Toyota Motor North America
Toyota Kenworth Fuel Cell Electric Hydrogen Zanzeff 01 1500x1001 633b097c7bb79

Kenworth, Toyota tout Class 8 fuel-cell EV capabilities

Oct. 6, 2022
Kenworth and Toyota Motor North America say they have proven the capabilities of their jointly designed Class 8 fuel-cell electric vehicles as potential zero-emission replacements for diesel-powered trucks.

Kenworth and Toyota Motor North America say they have proven the capabilities of their jointly designed heavy-duty, Class 8 fuel-cell electric vehicles (FCEVs) as potential zero-emission replacements for diesel-powered trucks.

The companies tested the vehicles in operation in their Zero- and Near-Zero Emissions Freight Facilities (ZANZEFF) “Shore to Store” project at the Port of Los Angeles, in the Los Angeles basin, and in the Inland Empire. The primary goal was to “nearly match” the performance of diesel-powered drayage trucks while eliminating emissions to provide a sustainable solution in heavy-duty transportation.

The baseline for the Toyota-Kenworth T680 FCEV truck—codenamed “Ocean”—was a 2017 diesel engine operating about 200 miles a day. The T680 FCEV has a range of about 300-plus miles when fully loaded to 82,000 lb. gross combined weight rating (GCWR). With no downtime between shifts for charging, and a short 15- to 20-minute fill time, the FCEVs could run multiple shifts a day and cover up to 400 to 500 miles, the companies said. Kenworth designed and built the Class 8 T680 FCEVs, while Toyota designed and built the powertrain’s fuel-cell electric power system powered by hydrogen. The Ocean trucks reduced greenhouse gases (GHG) by 74.66 metric tons of CO2 per truck annually compared to the baseline diesel engine.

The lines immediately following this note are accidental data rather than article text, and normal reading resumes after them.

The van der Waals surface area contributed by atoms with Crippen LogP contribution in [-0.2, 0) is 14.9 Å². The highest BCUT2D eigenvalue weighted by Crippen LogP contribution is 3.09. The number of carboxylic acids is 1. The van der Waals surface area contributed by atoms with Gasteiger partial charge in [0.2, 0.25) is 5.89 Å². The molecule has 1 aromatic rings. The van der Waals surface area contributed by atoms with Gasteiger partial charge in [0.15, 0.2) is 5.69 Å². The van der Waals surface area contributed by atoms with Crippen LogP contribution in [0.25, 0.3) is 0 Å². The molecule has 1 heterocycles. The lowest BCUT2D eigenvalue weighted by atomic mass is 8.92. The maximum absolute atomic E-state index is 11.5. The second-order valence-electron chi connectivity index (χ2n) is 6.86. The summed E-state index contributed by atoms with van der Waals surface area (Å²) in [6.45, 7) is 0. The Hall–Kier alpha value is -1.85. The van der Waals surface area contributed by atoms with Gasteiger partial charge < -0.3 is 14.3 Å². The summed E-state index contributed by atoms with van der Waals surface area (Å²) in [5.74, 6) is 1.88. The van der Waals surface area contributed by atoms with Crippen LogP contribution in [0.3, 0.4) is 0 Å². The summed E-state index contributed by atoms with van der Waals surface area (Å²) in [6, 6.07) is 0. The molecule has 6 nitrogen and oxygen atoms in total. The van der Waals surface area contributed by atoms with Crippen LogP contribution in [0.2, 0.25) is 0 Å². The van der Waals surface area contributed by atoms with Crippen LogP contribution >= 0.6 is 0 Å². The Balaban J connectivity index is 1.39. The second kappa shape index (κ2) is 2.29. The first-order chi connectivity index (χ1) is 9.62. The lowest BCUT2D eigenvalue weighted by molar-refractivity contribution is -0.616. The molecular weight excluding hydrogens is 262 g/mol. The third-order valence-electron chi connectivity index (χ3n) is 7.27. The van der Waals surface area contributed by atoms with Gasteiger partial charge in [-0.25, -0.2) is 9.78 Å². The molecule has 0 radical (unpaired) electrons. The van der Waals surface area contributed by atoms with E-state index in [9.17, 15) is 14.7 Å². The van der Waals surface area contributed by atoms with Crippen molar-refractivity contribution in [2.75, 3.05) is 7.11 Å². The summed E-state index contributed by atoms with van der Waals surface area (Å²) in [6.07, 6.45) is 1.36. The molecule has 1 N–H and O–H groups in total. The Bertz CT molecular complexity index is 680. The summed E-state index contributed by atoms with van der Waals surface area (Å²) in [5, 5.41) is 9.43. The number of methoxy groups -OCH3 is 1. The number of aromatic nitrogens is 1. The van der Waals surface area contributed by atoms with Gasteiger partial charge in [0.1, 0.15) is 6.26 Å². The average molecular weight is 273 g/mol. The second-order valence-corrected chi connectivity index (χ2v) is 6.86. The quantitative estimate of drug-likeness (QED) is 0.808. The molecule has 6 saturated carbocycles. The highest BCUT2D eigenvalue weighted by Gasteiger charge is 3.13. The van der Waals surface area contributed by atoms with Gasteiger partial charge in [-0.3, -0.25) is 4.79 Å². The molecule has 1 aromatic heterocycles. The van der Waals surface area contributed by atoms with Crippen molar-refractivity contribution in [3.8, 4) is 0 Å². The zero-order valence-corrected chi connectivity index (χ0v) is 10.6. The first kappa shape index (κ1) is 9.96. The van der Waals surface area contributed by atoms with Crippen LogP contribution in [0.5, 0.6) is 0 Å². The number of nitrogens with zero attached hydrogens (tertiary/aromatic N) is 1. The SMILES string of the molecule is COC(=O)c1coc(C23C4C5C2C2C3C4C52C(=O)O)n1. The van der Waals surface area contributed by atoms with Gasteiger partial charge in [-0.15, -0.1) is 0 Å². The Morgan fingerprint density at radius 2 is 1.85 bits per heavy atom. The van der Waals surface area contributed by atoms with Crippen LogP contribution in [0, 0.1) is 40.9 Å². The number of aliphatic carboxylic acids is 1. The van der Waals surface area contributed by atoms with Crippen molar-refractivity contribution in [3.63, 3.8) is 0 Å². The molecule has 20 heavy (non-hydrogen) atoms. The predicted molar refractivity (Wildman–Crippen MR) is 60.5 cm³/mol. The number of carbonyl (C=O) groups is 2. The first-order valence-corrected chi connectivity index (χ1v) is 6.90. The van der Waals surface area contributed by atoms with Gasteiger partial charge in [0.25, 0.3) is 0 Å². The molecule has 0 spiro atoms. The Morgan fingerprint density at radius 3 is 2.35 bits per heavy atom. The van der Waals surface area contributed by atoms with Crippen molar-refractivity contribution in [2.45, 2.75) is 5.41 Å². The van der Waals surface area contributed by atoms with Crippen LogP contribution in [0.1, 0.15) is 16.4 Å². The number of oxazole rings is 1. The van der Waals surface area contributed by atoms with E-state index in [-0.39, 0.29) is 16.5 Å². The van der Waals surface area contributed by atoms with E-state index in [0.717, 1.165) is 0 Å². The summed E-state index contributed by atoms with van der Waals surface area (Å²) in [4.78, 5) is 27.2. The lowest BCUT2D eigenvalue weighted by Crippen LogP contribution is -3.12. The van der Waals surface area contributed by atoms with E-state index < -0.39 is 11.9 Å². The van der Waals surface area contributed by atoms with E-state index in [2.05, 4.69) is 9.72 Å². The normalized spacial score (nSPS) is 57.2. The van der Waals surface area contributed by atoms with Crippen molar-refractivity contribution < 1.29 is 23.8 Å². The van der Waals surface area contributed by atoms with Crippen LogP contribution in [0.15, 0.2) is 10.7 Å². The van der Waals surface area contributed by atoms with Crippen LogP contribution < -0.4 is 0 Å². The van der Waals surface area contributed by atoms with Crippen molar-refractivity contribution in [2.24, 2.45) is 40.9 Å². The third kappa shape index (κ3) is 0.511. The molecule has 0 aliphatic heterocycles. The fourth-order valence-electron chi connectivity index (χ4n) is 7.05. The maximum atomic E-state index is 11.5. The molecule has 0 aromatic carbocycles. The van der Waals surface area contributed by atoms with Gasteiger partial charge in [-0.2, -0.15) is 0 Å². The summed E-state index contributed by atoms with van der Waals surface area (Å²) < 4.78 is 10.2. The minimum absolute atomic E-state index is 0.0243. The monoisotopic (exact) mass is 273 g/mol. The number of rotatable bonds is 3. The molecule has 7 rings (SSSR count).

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“Having a successful demonstration of Toyota’s scaled fuel-cell electric power supply with real-world operations for actual customers opens the door to even broader future deployment, as the use of hydrogen helps to eliminate CO2 from heavy-duty transport while offering a cleaner alternative that keeps the vehicles in service, a win for all parties,” said Andrew Lund, Toyota’s chief engineer for zero-emission advanced product planning.

“The potential for this technology as a replacement for higher-emission powertrains is real and supports both regulatory and society initiatives to combat climate change while helping us achieve our own goals of carbon neutrality.”

Close collaboration

The success of the 10 trucks in serving real-world customers was a result of close collaboration among diverse project members, including Kenworth and Toyota, The Port of Los Angeles as the project lead, Shell for hydrogen fuel infrastructure, and a grant from the California Air Resource Board (CARB). The program paves the way for further development and commercial opportunities for hydrogen-powered fuel-cell electric transportation in California and beyond, the companies said. Though officially concluding their duties in the ZANZEFF “Shore to Store” project in August, some of the trucks will remain in use as demonstration or working models.